Finally, the railway company Kintetsu is experimenting with blockchain technology. The company is trialing its Kintetsu Shimakaze Coin in Mie, a destination popular with tourists. The digital coin functions like a video arcade token (i.e., scrip). It can be spent at numerous establishments throughout the region.

Previously Kintetsu, alongside think-tank Mitsubishi Research Institute, trialed other similar cryptocurrencies. Earlier in the year, it tested its Harukas coin at shopping centers in Osaka. At a one-to-one exchange value with the yen, consumers could shop with the currency or transfer it among themselves. Users markedly rated the technology as “easy to use” and responded that they’d continue using it in the future.

Early Adoption

Although private innovation isn’t limited to Japan, corporate optimism is conspicuous. In many ways, this is unsurprising.

Japan was an early adopter of Bitcoin, and the first major cryptocurrency exchange in the country was located in the country. The now-defunct Mt. Gox opened its doors in 2010, just a single year after the first Bitcoin transaction.

The country is also home to a notably financially literate populace. In 2017, bullish consumers heavily invested in the space helping digital assets reach excessive evaluations.

All of these are significant growth factors, but the current driver of adoption may be unexpectedly straightforward.

Compelling Regulation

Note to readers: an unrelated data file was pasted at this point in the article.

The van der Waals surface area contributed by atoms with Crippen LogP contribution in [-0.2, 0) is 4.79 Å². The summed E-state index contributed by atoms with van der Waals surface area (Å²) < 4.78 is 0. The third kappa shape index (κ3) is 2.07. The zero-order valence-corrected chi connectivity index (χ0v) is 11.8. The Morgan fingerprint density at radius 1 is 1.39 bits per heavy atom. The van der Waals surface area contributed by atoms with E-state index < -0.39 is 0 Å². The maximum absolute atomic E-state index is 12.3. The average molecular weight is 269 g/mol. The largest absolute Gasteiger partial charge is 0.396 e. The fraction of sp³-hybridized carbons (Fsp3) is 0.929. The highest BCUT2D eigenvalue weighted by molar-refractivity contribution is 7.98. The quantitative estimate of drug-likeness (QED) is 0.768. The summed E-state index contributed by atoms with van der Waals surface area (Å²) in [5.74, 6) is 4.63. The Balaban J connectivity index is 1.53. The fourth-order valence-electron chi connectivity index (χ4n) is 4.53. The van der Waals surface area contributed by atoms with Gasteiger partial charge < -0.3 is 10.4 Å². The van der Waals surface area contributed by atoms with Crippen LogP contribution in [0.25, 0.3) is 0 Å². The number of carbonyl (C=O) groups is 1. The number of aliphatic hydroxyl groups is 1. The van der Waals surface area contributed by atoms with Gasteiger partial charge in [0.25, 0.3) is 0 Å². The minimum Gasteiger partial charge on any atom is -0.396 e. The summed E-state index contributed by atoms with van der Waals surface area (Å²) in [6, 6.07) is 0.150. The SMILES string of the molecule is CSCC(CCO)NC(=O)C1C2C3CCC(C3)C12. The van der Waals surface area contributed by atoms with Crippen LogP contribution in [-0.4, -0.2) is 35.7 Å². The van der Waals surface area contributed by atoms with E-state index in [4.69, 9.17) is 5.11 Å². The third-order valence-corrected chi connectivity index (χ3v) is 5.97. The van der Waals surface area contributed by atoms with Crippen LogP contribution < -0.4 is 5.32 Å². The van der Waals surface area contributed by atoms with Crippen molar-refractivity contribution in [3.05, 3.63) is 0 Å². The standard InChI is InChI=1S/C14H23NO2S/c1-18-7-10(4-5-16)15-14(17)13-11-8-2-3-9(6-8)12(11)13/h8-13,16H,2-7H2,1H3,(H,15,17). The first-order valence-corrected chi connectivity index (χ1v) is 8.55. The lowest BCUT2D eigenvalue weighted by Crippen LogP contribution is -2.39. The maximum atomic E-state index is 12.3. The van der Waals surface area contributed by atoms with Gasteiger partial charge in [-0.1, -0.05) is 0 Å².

While numerous governments have acted to outlaw or restrict the use of cryptocurrencies, Japan has taken a more measured approach. Rather than ban the technology outright, over the past number of years, regulators have tactfully worked to balance the needs of innovators and investors.

In general, officials are working to clarify the legislation governing crypto assets. They are defining legal terms, enacting consumer protections against hacking thefts, rolling out anti-money laundering/terrorism-funding regulations, and a host of other safeguards. Japanese ministers are also leveraging these innovations to assert a leadership role among G20 nations in terms of cryptocurrency regulation.

More importantly, however, by enacting regulation, Japan is removing the uncertainty surrounding digital assets. Legal clarity has emboldened Japanese companies like LINE and Rakuten. With a regulatory framework intact, businesses can innovate confidently.

And bold visions are critical in the current period of economic weakness. Amid plummeting exports, persistent deflation, and currency woes, businesses and governments are avidly searching for sources of growth. Households are feeling the pressure, too. Low wages, increased consumption taxes, and pension shortfalls have consumers tightening purse strings. Add to this limited investment opportunities, and it's easy to understand why consumers are anxious about their financial futures.

Indeed, everyone in Japan is in dire need of returns. After more than 20 years of deflation, that's not so hard to understand. For Japan, the off-the-charts growth potential of cryptocurrencies could undoubtedly provide relief. Even if it involves keeping a stiff upper lip in the meantime.

By - Luke Mahoney.